“It’s this afternoon, by the boardwalk along the water. A Taste of Mayville Heights.” I folded my hand around my mug. “Where are you staying?”

“The St. James Hotel.”

“Did you see the tents across the street?”

He nodded.

“That’s where it is.”

“Sounds like fun,” he said. “How about showing me around?”

“I have to work.” I shifted to one side so the back of the chair wasn’t digging into my shoulder.

“I heard you say you were going.”

“On my lunch hour.”

“I’ll meet you at the library, then. What time?”

I shook my head. “You don’t give up, do you?”

“Nope.” He tented his fingers over the top of his cup. “I told you—I came here to get you back. I’m not giving up. I’m just getting started.”

I didn’t have a chance to answer because Eric was on his way to the table with our order. “Hey, Kathleen,” he said with a smile as he put a heavy oval plate in front of me.

The aroma of pan-toasted sourdough bread and bacon tickled my nose. “Hi, Eric,” I said. “It smells wonderful.”

“Thanks.” He eyed my left arm. “You okay?”

“It looks worse than it really is.” It struck me that maybe I should make a little sign that read
I’M ALL RIGHT
and stick it on the front of the nylon sling so I didn’t have to keep explaining myself all day. On the other hand, it was nice to have so many people who cared about me.

Eric slid Andrew’s plate in front of him, assessed him with a quick look and then held out his hand. “Welcome. I’m Eric.”

“Andrew,” he said.

They shook hands.

“Andrew’s a friend from Boston,” I added.

“Good to meet you,” Eric said. “Enjoy your breakfast.” He looked at me and his eyebrows went up just slightly, but all he said was, “Claire will be over in a minute with more coffee.”

Andrew reached for half of his sandwich and took a large bite. That was followed, after a moment, by a grunt of pleasure. “This is good.” He gestured at the plate. “What’s in it?”

I moved my own plate a little closer. “Bacon, tomatoes, a little fresh mozzarella, a little thyme, and sourdough bread.”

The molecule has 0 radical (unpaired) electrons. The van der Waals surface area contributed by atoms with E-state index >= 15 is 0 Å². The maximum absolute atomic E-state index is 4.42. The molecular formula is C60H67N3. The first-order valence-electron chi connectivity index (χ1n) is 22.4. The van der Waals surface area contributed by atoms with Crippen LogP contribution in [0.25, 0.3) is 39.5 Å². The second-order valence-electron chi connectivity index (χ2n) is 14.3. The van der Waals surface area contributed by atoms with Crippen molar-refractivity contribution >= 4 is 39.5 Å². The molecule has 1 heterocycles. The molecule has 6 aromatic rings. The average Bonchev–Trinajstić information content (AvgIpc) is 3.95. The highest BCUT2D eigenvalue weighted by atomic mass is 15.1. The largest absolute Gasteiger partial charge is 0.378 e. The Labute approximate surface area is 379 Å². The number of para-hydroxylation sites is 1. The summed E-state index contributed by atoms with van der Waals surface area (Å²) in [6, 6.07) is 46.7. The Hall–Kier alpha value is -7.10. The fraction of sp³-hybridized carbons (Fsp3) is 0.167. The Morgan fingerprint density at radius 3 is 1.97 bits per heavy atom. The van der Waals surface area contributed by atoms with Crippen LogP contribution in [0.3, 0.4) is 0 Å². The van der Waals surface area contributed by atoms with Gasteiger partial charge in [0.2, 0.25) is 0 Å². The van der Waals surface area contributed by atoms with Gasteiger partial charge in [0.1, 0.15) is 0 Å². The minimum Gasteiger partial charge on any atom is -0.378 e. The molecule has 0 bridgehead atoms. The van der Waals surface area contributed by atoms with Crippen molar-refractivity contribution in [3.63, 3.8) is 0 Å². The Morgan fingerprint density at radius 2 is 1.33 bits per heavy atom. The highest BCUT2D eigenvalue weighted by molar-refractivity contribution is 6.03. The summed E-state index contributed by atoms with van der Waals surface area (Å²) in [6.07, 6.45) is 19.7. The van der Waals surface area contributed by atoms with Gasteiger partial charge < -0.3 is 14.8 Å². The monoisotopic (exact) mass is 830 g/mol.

“Don’t tell me everything on the menu is this good.” He took another huge bite.

“Just make sure you try the chocolate pudding cake if you go to the food tasting.” As I looked over his shoulder, the front door opened and Maggie and Roma came in.

Perfect timing.

2

M
aggie and Roma looked around, smiling when they caught sight of me.

I waved hello and they made their way over to us.

“Hi,” Maggie said. She looked from me to Andrew, curiosity obvious in her blue eyes.

“Hi, Mags,” I said. I smiled up at Roma. “Hi.”

“How’s your shoulder?” she asked.

“Better,” I said.

“Honestly?”

“Yes.”

“Can you move it?”

I nodded.

She reached out a hand and then stopped herself. “May I?”

“Go ahead.” I shifted forward in my seat so she could lean down and feel my shoulder. Her fingers were gentle as they probed around the joint.

“I think most of the swelling has gone down,” she said, straightening up after a moment.

“Are you Kathleen’s doctor?” Andrew asked.

Maggie laughed. “In a manner of speaking, she is.”

I leaned back in the chair again. “Actually, Roma is Hercules and Owen’s doctor.”

“You’re a—?”

“Veterinarian,” Roma finished.

“And a first-aid responder,” I added. “She knows how to take care of four-legged and two-legged patients.”

“Good to know you have friends who have your back,” Andrew said. He stood up. “I’m Andrew. I’m a friend of Kathleen’s from Boston. Would you two like to join us?”

Roma smiled and offered her hand. “It’s good to meet you. I’m Roma Davidson.”

“And I’m Maggie Adams,” Maggie said. “Welcome to Mayville Heights, and yes, we’d love to join you.”

Andrew moved aside and Maggie slipped into the chair next to him. Roma came around the table and took the seat next to me. Out of the corner of my eye I saw Claire, already on her way over with coffee, along with a teapot and hot water for Maggie, who didn’t drink coffee.

“Hi, guys,” she said, giving Maggie her tea and pouring coffee for Roma without setting down the tray she’d carried everything over on. “What can I get for you?”

“I’ll have what they’re having,” Maggie said, tipping her head toward the last half of the sandwich on my plate.

“It smells wonderful,” Roma said. “Me too.”

“It’ll just be a couple of minutes,” Claire said. She topped up my cup and Andrew’s. I saw her hold up two fingers to Eric as she went back to the kitchen.

“So what are you doing in Mayville Heights?” Maggie asked, dropping a tea bag into the little stoneware pot and pouring in the hot water. “Are you here for business or is this a vacation?” Subtlety was not one of Maggie’s strengths.

“I came to win Kathleen back,” Andrew said. Then he tipped his head to one side and gave me a sweet—and very phony—smile across the table.

Beside me Roma cleared her throat and picked up her coffee. Since Maggie wasn’t the type of person to beat around the bush, Andrew’s directness didn’t faze her. “So what took you so long?” she asked.

I blew out a breath. “Mags,” I said softly. I should have guessed she’d ask a question like that.

Andrew was already shaking his head. “It’s okay, Kathleen,” he said. “I don’t mind answering your friend’s questions.” He propped his elbow on the back of the chair so he was turned partly toward Maggie. “You know about the fishing trip.”

She nodded, reaching for her cup to pour the tea.

“At first I was still married. It took a while to have the whole thing annulled.”

“And after that?”

He played with his fork. “After that I was mad.”